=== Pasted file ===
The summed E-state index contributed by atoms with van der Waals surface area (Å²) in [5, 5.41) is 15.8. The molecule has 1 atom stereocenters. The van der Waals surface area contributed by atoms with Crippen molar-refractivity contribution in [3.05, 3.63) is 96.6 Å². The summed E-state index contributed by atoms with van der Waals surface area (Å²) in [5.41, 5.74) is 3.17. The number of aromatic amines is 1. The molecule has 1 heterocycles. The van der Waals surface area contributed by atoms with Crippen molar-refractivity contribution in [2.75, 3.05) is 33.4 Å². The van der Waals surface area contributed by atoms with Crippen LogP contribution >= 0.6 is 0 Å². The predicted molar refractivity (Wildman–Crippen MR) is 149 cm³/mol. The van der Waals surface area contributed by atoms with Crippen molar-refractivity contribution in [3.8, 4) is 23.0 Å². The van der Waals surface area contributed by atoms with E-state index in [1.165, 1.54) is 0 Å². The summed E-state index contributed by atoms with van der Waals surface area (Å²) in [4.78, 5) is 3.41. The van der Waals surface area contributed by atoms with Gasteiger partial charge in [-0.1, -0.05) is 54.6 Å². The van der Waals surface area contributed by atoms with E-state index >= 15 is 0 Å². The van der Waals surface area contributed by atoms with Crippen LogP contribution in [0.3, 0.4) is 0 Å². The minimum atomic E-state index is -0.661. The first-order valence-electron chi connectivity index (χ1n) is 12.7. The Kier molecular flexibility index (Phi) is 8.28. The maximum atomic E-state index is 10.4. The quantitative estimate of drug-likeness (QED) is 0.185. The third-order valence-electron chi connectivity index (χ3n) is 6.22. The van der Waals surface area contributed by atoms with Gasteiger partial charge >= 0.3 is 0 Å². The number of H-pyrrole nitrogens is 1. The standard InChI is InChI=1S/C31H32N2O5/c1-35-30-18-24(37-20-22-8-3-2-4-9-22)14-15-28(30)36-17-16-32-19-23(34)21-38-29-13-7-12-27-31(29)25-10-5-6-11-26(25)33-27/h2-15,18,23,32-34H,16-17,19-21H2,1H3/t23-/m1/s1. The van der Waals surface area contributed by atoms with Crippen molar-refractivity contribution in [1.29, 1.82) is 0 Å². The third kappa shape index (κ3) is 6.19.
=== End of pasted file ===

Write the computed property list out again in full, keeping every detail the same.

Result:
The summed E-state index contributed by atoms with van der Waals surface area (Å²) in [5, 5.41) is 15.8. The molecule has 1 atom stereocenters. The van der Waals surface area contributed by atoms with Crippen molar-refractivity contribution in [3.05, 3.63) is 96.6 Å². The summed E-state index contributed by atoms with van der Waals surface area (Å²) in [5.41, 5.74) is 3.17. The number of aromatic amines is 1. The molecule has 1 heterocycles. The van der Waals surface area contributed by atoms with Crippen molar-refractivity contribution in [2.75, 3.05) is 33.4 Å². The van der Waals surface area contributed by atoms with Crippen LogP contribution >= 0.6 is 0 Å². The predicted molar refractivity (Wildman–Crippen MR) is 149 cm³/mol. The van der Waals surface area contributed by atoms with Crippen molar-refractivity contribution in [3.8, 4) is 23.0 Å². The van der Waals surface area contributed by atoms with E-state index in [1.165, 1.54) is 0 Å². The summed E-state index contributed by atoms with van der Waals surface area (Å²) in [4.78, 5) is 3.41. The van der Waals surface area contributed by atoms with Gasteiger partial charge in [-0.1, -0.05) is 54.6 Å². The van der Waals surface area contributed by atoms with E-state index >= 15 is 0 Å². The van der Waals surface area contributed by atoms with Crippen LogP contribution in [0.3, 0.4) is 0 Å². The minimum atomic E-state index is -0.661. The first-order valence-electron chi connectivity index (χ1n) is 12.7. The Kier molecular flexibility index (Phi) is 8.28. The maximum atomic E-state index is 10.4. The quantitative estimate of drug-likeness (QED) is 0.185. The third-order valence-electron chi connectivity index (χ3n) is 6.22. The van der Waals surface area contributed by atoms with Gasteiger partial charge >= 0.3 is 0 Å². The number of H-pyrrole nitrogens is 1. The standard InChI is InChI=1S/C31H32N2O5/c1-35-30-18-24(37-20-22-8-3-2-4-9-22)14-15-28(30)36-17-16-32-19-23(34)21-38-29-13-7-12-27-31(29)25-10-5-6-11-26(25)33-27/h2-15,18,23,32-34H,16-17,19-21H2,1H3/t23-/m1/s1. The van der Waals surface area contributed by atoms with Crippen molar-refractivity contribution in [1.29, 1.82) is 0 Å². The third kappa shape index (κ3) is 6.19.